ℹ️ On average, a landlord should budget between 1% and 3% of the property’s value each year for maintenance.

Having an effective budget for property maintenance is a strategic process that necessitates striking the right balance between proactive measures to prevent future issues and adept management of current expenditures. While this can seem daunting, certain strategies can help you optimise your budget and ensure cost-effectiveness in property maintenance.

Take Quick Action

One of the key strategies involves prompt resolution of issues. By addressing minor problems as soon as they emerge, you can prevent them from spiralling into major, costlier complications. 

It’s akin to stopping a small leak before it turns into a flood; early intervention is typically more manageable and less expensive. Moreover, engaging with reliable and skilled contractors is crucial. They not only ensure high-quality work but their expertise and proficiency can result in durable solutions, thereby minimising the need for recurrent repairs.

Lowest Costs

Another essential tactic is to compare quotes for maintenance jobs. By obtaining multiple estimates, you can better gauge the market rate and ensure you’re not overpaying for services. Similarly, investing in high-quality, durable materials might involve higher upfront costs, but in the long run, they can reduce the frequency and expense of repairs and replacements, making it a worthwhile investment.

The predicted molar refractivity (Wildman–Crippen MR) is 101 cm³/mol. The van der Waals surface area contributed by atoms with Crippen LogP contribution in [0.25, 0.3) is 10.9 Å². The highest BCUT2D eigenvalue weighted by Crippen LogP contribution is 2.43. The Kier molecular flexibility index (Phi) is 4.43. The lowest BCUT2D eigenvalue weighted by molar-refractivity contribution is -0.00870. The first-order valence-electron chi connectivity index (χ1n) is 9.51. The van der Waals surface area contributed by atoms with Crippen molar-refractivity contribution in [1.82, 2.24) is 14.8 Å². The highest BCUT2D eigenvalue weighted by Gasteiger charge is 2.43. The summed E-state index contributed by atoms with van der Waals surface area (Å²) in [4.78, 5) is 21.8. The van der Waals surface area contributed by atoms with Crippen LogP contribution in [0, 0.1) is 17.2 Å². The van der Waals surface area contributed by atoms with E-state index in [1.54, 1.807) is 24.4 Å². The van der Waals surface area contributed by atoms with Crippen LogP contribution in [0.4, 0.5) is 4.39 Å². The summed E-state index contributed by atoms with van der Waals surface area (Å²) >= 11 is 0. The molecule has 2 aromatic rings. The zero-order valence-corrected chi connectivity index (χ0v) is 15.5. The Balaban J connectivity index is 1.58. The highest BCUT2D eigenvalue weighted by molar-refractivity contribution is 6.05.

Do it Yourself

Lastly, don’t underestimate the power of DIY for minor repairs. Undertaking simple tasks such as changing a light bulb, minor painting jobs, or fixing a loose doorknob can save significantly on contractor fees, leaving more room in your budget for other necessary maintenance tasks. Remember, every bit of saving contributes to a healthier budget, and consequently, a well-maintained property.


Understanding the intricacies of property maintenance costs is crucial for landlords. It’s not just about budgeting for the obvious running costs of a house, but also considering the cost implications of deferred maintenance. 

Proactive management of property maintenance can save landlords money in the long term, and partnering with a reliable property maintenance company like MMC Manchester can help you stay ahead of the game.